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Michaela Korges, Cactus Writer

With the rise of technology, it can feel like everyone’s attention span is shortening. We get impatient when a website takes over two seconds to load and scroll past videos that are over three minutes long. Given this new world of instant information, it is no wonder that a lot of people joke about having ADHD.  However, there is a huge difference between getting fed up with your phone and a diagnosable disorder.

The Attention Deficit Disorder Association (ADDA) claims that about five percent of adults have ADHD. Their website lists some of the steps needed for a proper diagnosis such as: interview procedures, behavior and symptom rating skills, and observations. Many people have some problems staying on task, but there is still a long road to actually having a condition.

According to the official website of the Mayo Clinic, many adults might not even know that they have ADHD and some people age out of their symptoms. Unfortunately, a lot of the trade-marks of ADHD affect college students for the worse. The mayo clinic lists a few of these such as:

  • Poor time management skills
  • Problems focusing on a task
  • Trouble multitasking
  • Problems following through and completing tasks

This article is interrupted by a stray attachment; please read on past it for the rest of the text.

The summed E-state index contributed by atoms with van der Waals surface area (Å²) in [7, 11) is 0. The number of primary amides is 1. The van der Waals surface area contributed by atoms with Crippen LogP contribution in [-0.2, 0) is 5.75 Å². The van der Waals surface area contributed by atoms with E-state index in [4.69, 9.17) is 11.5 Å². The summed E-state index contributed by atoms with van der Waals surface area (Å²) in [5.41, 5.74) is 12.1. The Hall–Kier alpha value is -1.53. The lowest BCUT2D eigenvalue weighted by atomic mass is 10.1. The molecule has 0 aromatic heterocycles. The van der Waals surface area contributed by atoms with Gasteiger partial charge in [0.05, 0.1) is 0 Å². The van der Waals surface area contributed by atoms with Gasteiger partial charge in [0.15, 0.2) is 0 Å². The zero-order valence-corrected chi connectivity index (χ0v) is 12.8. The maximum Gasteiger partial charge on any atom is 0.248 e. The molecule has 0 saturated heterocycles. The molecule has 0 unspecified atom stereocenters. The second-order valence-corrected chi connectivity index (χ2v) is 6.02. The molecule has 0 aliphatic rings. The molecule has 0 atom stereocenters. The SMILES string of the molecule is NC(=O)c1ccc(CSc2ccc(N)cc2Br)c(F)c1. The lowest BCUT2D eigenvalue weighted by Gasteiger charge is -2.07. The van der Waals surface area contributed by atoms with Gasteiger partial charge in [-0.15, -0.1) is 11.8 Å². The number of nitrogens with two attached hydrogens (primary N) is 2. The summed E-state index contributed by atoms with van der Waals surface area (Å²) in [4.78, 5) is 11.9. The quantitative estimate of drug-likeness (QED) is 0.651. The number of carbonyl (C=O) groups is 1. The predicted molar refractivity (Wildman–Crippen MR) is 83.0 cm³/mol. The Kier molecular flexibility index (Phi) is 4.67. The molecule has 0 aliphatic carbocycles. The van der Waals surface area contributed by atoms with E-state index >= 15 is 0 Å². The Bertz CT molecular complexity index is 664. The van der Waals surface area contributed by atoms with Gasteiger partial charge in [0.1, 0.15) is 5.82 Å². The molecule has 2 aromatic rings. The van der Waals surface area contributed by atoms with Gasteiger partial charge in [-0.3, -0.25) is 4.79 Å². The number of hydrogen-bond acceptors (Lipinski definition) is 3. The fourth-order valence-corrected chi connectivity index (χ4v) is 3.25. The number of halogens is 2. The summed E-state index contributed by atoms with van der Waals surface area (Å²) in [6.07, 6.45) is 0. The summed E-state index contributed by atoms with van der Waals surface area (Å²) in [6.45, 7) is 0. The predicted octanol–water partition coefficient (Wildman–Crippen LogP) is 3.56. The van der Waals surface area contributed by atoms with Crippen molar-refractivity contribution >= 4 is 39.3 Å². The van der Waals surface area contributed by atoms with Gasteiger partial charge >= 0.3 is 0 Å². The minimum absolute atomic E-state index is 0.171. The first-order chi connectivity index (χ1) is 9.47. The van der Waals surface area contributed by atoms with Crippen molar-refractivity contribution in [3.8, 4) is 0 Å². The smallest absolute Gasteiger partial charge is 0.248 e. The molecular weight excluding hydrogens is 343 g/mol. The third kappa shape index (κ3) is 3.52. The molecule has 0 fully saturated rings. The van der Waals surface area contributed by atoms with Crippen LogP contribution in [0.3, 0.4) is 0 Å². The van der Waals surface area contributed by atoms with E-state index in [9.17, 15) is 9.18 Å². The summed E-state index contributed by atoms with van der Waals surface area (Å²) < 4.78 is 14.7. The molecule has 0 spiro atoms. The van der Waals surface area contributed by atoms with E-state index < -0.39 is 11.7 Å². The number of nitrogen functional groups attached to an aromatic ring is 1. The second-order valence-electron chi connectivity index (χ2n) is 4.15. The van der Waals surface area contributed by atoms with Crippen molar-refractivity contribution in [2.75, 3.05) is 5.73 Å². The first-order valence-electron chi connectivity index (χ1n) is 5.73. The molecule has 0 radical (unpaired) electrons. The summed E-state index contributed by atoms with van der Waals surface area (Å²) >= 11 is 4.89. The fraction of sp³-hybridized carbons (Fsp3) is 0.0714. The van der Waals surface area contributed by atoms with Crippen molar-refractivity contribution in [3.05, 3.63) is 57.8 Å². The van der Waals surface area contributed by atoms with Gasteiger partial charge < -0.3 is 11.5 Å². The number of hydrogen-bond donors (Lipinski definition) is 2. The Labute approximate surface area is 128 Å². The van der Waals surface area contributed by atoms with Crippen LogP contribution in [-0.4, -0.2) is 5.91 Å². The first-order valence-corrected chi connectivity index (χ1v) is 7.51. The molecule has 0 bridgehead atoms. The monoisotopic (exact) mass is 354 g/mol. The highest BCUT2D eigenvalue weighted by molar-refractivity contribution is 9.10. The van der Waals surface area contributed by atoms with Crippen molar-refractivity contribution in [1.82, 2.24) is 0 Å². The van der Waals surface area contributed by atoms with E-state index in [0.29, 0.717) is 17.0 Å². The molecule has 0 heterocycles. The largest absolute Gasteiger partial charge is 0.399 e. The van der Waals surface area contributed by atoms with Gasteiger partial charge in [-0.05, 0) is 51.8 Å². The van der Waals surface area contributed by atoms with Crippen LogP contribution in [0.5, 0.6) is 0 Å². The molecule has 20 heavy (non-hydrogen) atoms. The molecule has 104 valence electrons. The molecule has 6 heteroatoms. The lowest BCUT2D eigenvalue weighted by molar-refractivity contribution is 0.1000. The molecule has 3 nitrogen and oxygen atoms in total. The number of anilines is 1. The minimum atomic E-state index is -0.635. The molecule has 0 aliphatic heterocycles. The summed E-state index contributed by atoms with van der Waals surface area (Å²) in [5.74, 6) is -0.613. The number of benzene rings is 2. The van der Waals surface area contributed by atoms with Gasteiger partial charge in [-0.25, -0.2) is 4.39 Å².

• Hot temper
  • Trouble coping with stress

Anyone who has spent more than two minutes in a classroom will tell you that due dates are everything and that you need to remain calm while managing fifty assignments at once. ADHD makes it that much harder to function in college because it takes away a person’s ability to focus on the task at hand.

Someone who has experienced ADHD firsthand is one of our staff writers, Lucas Elgin. Trying to describe what ADHD feels like is impossible for him, but he loosely compares it to Doug from the movie “UP.” “I’d like to say I’ve been managing fine, but.., I constantly forget assignments, and tend to lose attention in class very quickly,” he says.

“I have the attention span of a goldfish,” Nicholas Feldman said when trying to explain his symptoms. He does not take any medication for ADHD and instead forces himself to stay on task. Sometimes that coping looks like getting up in the middle of class and walking around to stay engaged.

Despite his symptoms, Feldman says he is “succeeding (mostly) in college and doing quite well”. Indeed, for most people with ADHD, their symptoms are more of an inconvenience than a roadblock.

If ADHD is hindering your college education, please contact the disability coordinator, Cheryl Hernandez. Hernandez stated that students need to contact her either by phone (520-494-5409) or by email ([email protected]) in order to receive services. She also mentioned that she travels from campus to campus so that every student has access to accommodations.